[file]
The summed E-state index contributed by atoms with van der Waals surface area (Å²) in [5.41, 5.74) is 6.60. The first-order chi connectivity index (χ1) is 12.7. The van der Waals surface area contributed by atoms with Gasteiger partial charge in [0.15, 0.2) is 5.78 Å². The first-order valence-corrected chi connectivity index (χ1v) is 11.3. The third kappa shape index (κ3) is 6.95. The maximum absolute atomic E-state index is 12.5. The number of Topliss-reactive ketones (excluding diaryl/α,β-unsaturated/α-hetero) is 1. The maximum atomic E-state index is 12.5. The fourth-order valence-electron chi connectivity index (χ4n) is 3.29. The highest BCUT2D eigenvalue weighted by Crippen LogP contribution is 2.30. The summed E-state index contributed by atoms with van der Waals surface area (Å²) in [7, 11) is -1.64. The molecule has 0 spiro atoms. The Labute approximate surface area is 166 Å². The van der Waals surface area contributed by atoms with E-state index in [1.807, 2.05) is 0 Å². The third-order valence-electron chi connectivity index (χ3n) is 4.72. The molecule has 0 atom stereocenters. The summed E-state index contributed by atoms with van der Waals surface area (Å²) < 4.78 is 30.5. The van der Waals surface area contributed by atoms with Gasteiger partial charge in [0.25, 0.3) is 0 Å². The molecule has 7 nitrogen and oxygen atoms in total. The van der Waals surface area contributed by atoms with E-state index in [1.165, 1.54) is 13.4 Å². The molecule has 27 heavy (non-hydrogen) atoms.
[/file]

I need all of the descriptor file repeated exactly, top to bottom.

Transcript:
The summed E-state index contributed by atoms with van der Waals surface area (Å²) in [5.41, 5.74) is 6.60. The first-order chi connectivity index (χ1) is 12.7. The van der Waals surface area contributed by atoms with Gasteiger partial charge in [0.15, 0.2) is 5.78 Å². The first-order valence-corrected chi connectivity index (χ1v) is 11.3. The third kappa shape index (κ3) is 6.95. The maximum absolute atomic E-state index is 12.5. The number of Topliss-reactive ketones (excluding diaryl/α,β-unsaturated/α-hetero) is 1. The maximum atomic E-state index is 12.5. The fourth-order valence-electron chi connectivity index (χ4n) is 3.29. The highest BCUT2D eigenvalue weighted by Crippen LogP contribution is 2.30. The summed E-state index contributed by atoms with van der Waals surface area (Å²) in [7, 11) is -1.64. The molecule has 0 spiro atoms. The Labute approximate surface area is 166 Å². The van der Waals surface area contributed by atoms with E-state index in [1.807, 2.05) is 0 Å². The third-order valence-electron chi connectivity index (χ3n) is 4.72. The molecule has 0 atom stereocenters. The summed E-state index contributed by atoms with van der Waals surface area (Å²) < 4.78 is 30.5. The van der Waals surface area contributed by atoms with Gasteiger partial charge in [0.25, 0.3) is 0 Å². The molecule has 7 nitrogen and oxygen atoms in total. The van der Waals surface area contributed by atoms with E-state index in [1.165, 1.54) is 13.4 Å². The molecule has 27 heavy (non-hydrogen) atoms.